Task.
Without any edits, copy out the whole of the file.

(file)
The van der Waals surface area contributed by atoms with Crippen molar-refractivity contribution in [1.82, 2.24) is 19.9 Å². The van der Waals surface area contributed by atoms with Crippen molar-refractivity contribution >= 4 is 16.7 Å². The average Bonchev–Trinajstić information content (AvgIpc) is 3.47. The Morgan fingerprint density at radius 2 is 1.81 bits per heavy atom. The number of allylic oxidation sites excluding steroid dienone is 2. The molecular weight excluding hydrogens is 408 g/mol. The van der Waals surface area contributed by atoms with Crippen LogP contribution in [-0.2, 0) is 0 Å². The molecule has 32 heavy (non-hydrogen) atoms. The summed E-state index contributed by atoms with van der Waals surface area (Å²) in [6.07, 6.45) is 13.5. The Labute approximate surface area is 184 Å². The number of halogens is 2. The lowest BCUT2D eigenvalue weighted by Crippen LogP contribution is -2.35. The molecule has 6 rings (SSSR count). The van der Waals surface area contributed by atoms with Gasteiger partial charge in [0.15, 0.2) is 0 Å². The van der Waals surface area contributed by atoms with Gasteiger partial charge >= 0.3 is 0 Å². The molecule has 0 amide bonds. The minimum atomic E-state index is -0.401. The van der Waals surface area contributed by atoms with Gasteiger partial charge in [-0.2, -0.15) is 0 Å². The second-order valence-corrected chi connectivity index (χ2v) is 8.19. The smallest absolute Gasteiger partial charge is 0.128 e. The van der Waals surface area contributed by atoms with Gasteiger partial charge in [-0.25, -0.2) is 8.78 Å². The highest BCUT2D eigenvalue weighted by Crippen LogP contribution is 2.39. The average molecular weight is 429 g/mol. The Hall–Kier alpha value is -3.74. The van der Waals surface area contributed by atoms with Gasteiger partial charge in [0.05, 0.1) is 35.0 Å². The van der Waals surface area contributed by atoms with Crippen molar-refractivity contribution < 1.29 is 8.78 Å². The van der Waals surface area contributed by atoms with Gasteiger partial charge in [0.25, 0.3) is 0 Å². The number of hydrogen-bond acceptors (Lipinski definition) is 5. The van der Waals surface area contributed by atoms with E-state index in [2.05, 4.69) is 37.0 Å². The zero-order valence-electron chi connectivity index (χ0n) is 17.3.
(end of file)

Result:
The van der Waals surface area contributed by atoms with Crippen molar-refractivity contribution in [1.82, 2.24) is 19.9 Å². The van der Waals surface area contributed by atoms with Crippen molar-refractivity contribution >= 4 is 16.7 Å². The average Bonchev–Trinajstić information content (AvgIpc) is 3.47. The Morgan fingerprint density at radius 2 is 1.81 bits per heavy atom. The number of allylic oxidation sites excluding steroid dienone is 2. The molecular weight excluding hydrogens is 408 g/mol. The van der Waals surface area contributed by atoms with Crippen LogP contribution in [-0.2, 0) is 0 Å². The molecule has 32 heavy (non-hydrogen) atoms. The summed E-state index contributed by atoms with van der Waals surface area (Å²) in [6.07, 6.45) is 13.5. The Labute approximate surface area is 184 Å². The number of halogens is 2. The lowest BCUT2D eigenvalue weighted by Crippen LogP contribution is -2.35. The molecule has 6 rings (SSSR count). The van der Waals surface area contributed by atoms with Gasteiger partial charge in [0.15, 0.2) is 0 Å². The van der Waals surface area contributed by atoms with Gasteiger partial charge >= 0.3 is 0 Å². The molecule has 0 amide bonds. The minimum atomic E-state index is -0.401. The van der Waals surface area contributed by atoms with Gasteiger partial charge in [-0.2, -0.15) is 0 Å². The second-order valence-corrected chi connectivity index (χ2v) is 8.19. The smallest absolute Gasteiger partial charge is 0.128 e. The van der Waals surface area contributed by atoms with Gasteiger partial charge in [-0.25, -0.2) is 8.78 Å². The highest BCUT2D eigenvalue weighted by Crippen LogP contribution is 2.39. The average molecular weight is 429 g/mol. The Hall–Kier alpha value is -3.74. The van der Waals surface area contributed by atoms with Gasteiger partial charge in [0.05, 0.1) is 35.0 Å². The van der Waals surface area contributed by atoms with Crippen molar-refractivity contribution < 1.29 is 8.78 Å². The van der Waals surface area contributed by atoms with Gasteiger partial charge in [0.25, 0.3) is 0 Å². The number of hydrogen-bond acceptors (Lipinski definition) is 5. The van der Waals surface area contributed by atoms with E-state index in [2.05, 4.69) is 37.0 Å². The zero-order valence-electron chi connectivity index (χ0n) is 17.3.